“The first rule of any technology used in a business is that automation applied to an efficient operation will magnify the efficiency. The second is that automation applied to an inefficient operation will magnify the inefficiency.” -Bill Gates
It‘s time to realize that business is undergoing a sea change - the sort of big-time seismic shift that needs to occur to cope with new and nearly overwhelming economic conditions.
We all know what‘s driving this change, too - the price of oil and, subsequently, the cost of diesel and gasoline. We‘re sitting at $4 a gallon for gasoline and over $5 a gallon for diesel across much of the U.S. right now (and can you believe diesel cost 90 CENTS a gallon nine years ago at this very same point in time) and that‘s raising all kinds of havoc for us as a nation, since we‘ve over-relied on cars for decades for much of our daily transport needs.
On the freight side of the ledger, things are much worse. Commercial trucks haul 70% of all tonnage in the U.S. - a far cry from the 1940s and 50s, when railroads carried almost 90% of it. I‘m not sitting here saying we need to go back to those days - the railroads themselves are largely to blame for this topsy turvy turn in the freight world - but trucking needs to make some significant changes to cope with the new reality in fuel costs we‘re facing here.
The business world is trying to cope by relying more on technology rather than movement to handle many daily needs, and it‘s on using technology more wisely as a resource that Professor Jerry Osteryoung from the college of business at Florida State University has some thoughts. As usual, I‘ll let him do the talking today.
You‘ll note he says that shippers need to rethink how they transport their goods and should look to more local and regional carriers - that‘s a trend that is probably going to increase, which may not be such a bad thing as the industry could use more local and regional routing to give drivers more home time. In any event, it‘s something to think about. Professor Osteryoung, the floor is yours.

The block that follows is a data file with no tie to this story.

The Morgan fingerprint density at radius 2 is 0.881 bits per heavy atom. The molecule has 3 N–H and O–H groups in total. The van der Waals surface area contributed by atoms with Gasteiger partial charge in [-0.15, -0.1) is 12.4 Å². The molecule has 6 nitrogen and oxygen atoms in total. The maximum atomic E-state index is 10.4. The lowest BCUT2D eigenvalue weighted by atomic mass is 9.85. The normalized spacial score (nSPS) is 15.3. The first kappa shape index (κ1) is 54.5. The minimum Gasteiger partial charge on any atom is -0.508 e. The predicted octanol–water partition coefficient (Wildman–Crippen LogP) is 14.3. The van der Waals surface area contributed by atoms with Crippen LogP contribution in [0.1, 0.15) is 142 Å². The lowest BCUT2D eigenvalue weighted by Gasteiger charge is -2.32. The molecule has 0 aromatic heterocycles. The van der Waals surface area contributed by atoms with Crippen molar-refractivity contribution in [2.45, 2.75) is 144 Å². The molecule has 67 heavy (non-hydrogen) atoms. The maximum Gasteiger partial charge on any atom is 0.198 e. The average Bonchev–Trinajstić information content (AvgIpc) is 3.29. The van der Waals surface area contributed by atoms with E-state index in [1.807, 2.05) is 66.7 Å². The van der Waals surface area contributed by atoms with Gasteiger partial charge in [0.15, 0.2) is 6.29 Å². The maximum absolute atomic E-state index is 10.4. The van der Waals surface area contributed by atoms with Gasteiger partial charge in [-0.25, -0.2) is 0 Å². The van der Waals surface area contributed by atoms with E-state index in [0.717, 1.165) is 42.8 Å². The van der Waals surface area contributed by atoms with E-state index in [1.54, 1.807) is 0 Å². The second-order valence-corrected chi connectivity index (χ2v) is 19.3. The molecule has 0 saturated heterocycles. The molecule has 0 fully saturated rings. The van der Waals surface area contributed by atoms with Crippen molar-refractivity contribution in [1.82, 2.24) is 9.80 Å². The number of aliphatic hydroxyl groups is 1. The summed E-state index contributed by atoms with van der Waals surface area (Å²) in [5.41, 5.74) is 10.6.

“With gasoline hitting four dollars a gallon and no end to the increase in sight, it is time to start thinking about the structural changes that we are going to experience in our economy and in our businesses. With the exception of the Internet revolution, this is one of the most dramatic changes that‘s come along in the last 50 years.
A recent report showed that if the current rate of oil consumption in China continues, they will need all of the world‘s fuel in the next ten years. Additionally, production and refinery capacity is going to further limit the availability of fuel, meaning higher prices as well.
Do I think that fuel prices will ever go down to two or even three dollars a gallon? No, because the demand for this commodity is increasing exponentially. I would not even be surprised to see fuel at five dollars a gallon by year end, especially if the dollar continues to do poorly against other currencies.